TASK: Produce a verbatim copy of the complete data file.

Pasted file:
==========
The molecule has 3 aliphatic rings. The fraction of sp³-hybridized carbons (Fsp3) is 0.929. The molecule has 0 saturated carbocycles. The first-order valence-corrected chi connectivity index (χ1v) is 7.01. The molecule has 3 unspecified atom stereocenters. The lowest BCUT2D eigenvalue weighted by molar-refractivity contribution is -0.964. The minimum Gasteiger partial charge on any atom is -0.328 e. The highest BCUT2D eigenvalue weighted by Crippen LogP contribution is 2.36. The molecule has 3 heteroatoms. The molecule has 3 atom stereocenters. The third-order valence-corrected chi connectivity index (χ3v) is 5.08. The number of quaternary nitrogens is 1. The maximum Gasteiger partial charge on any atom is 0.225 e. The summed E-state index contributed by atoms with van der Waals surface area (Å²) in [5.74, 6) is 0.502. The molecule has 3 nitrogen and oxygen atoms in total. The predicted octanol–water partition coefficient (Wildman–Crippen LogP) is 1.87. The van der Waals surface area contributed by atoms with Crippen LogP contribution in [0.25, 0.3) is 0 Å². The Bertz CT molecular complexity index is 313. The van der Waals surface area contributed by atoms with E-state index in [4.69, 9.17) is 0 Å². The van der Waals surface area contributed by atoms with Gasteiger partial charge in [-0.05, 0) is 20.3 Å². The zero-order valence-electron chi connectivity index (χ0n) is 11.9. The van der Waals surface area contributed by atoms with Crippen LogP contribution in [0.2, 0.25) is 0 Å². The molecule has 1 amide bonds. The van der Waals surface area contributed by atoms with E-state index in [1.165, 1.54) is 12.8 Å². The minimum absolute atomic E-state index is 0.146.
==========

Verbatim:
The molecule has 3 aliphatic rings. The fraction of sp³-hybridized carbons (Fsp3) is 0.929. The molecule has 0 saturated carbocycles. The first-order valence-corrected chi connectivity index (χ1v) is 7.01. The molecule has 3 unspecified atom stereocenters. The lowest BCUT2D eigenvalue weighted by molar-refractivity contribution is -0.964. The minimum Gasteiger partial charge on any atom is -0.328 e. The highest BCUT2D eigenvalue weighted by Crippen LogP contribution is 2.36. The molecule has 3 heteroatoms. The molecule has 3 atom stereocenters. The third-order valence-corrected chi connectivity index (χ3v) is 5.08. The number of quaternary nitrogens is 1. The maximum Gasteiger partial charge on any atom is 0.225 e. The summed E-state index contributed by atoms with van der Waals surface area (Å²) in [5.74, 6) is 0.502. The molecule has 3 nitrogen and oxygen atoms in total. The predicted octanol–water partition coefficient (Wildman–Crippen LogP) is 1.87. The van der Waals surface area contributed by atoms with Crippen LogP contribution in [0.25, 0.3) is 0 Å². The Bertz CT molecular complexity index is 313. The van der Waals surface area contributed by atoms with E-state index in [4.69, 9.17) is 0 Å². The van der Waals surface area contributed by atoms with Gasteiger partial charge in [-0.05, 0) is 20.3 Å². The zero-order valence-electron chi connectivity index (χ0n) is 11.9. The van der Waals surface area contributed by atoms with Crippen LogP contribution in [0.2, 0.25) is 0 Å². The molecule has 1 amide bonds. The van der Waals surface area contributed by atoms with E-state index in [1.165, 1.54) is 12.8 Å². The minimum absolute atomic E-state index is 0.146.